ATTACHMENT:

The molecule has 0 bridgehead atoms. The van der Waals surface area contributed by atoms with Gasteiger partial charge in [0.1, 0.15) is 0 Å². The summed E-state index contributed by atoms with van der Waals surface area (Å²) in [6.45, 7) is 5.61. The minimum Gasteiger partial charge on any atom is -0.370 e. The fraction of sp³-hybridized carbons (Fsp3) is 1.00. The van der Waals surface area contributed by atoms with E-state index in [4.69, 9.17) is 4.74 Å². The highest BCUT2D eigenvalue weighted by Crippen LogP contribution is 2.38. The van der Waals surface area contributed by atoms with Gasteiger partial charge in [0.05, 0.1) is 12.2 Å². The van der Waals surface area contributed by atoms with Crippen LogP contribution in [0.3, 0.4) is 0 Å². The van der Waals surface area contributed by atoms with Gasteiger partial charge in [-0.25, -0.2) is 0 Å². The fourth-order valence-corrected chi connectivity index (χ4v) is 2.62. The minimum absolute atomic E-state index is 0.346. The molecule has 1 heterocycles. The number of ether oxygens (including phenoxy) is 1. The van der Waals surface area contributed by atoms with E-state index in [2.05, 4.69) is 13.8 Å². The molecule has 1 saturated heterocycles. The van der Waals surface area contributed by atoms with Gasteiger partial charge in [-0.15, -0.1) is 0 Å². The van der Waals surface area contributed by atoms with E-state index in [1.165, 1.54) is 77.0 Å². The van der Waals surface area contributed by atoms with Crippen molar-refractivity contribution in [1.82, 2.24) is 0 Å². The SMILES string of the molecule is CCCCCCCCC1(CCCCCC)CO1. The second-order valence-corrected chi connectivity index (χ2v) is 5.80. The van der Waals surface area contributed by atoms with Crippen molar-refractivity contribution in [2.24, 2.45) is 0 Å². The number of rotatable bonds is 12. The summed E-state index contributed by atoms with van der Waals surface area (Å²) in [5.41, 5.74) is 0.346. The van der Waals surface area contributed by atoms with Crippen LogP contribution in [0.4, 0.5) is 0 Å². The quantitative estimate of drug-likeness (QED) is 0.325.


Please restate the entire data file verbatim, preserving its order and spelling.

The molecule has 0 bridgehead atoms. The van der Waals surface area contributed by atoms with Gasteiger partial charge in [0.1, 0.15) is 0 Å². The summed E-state index contributed by atoms with van der Waals surface area (Å²) in [6.45, 7) is 5.61. The minimum Gasteiger partial charge on any atom is -0.370 e. The fraction of sp³-hybridized carbons (Fsp3) is 1.00. The van der Waals surface area contributed by atoms with E-state index in [4.69, 9.17) is 4.74 Å². The highest BCUT2D eigenvalue weighted by Crippen LogP contribution is 2.38. The van der Waals surface area contributed by atoms with Gasteiger partial charge in [0.05, 0.1) is 12.2 Å². The van der Waals surface area contributed by atoms with Crippen LogP contribution in [0.3, 0.4) is 0 Å². The van der Waals surface area contributed by atoms with Gasteiger partial charge in [-0.25, -0.2) is 0 Å². The fourth-order valence-corrected chi connectivity index (χ4v) is 2.62. The minimum absolute atomic E-state index is 0.346. The molecule has 1 heterocycles. The number of ether oxygens (including phenoxy) is 1. The van der Waals surface area contributed by atoms with E-state index in [2.05, 4.69) is 13.8 Å². The molecule has 1 saturated heterocycles. The van der Waals surface area contributed by atoms with Gasteiger partial charge in [-0.15, -0.1) is 0 Å². The van der Waals surface area contributed by atoms with E-state index in [1.165, 1.54) is 77.0 Å². The van der Waals surface area contributed by atoms with Crippen molar-refractivity contribution in [1.82, 2.24) is 0 Å². The SMILES string of the molecule is CCCCCCCCC1(CCCCCC)CO1. The second-order valence-corrected chi connectivity index (χ2v) is 5.80. The van der Waals surface area contributed by atoms with Crippen molar-refractivity contribution in [2.24, 2.45) is 0 Å². The number of rotatable bonds is 12. The summed E-state index contributed by atoms with van der Waals surface area (Å²) in [5.41, 5.74) is 0.346. The van der Waals surface area contributed by atoms with Crippen LogP contribution in [0.4, 0.5) is 0 Å². The quantitative estimate of drug-likeness (QED) is 0.325.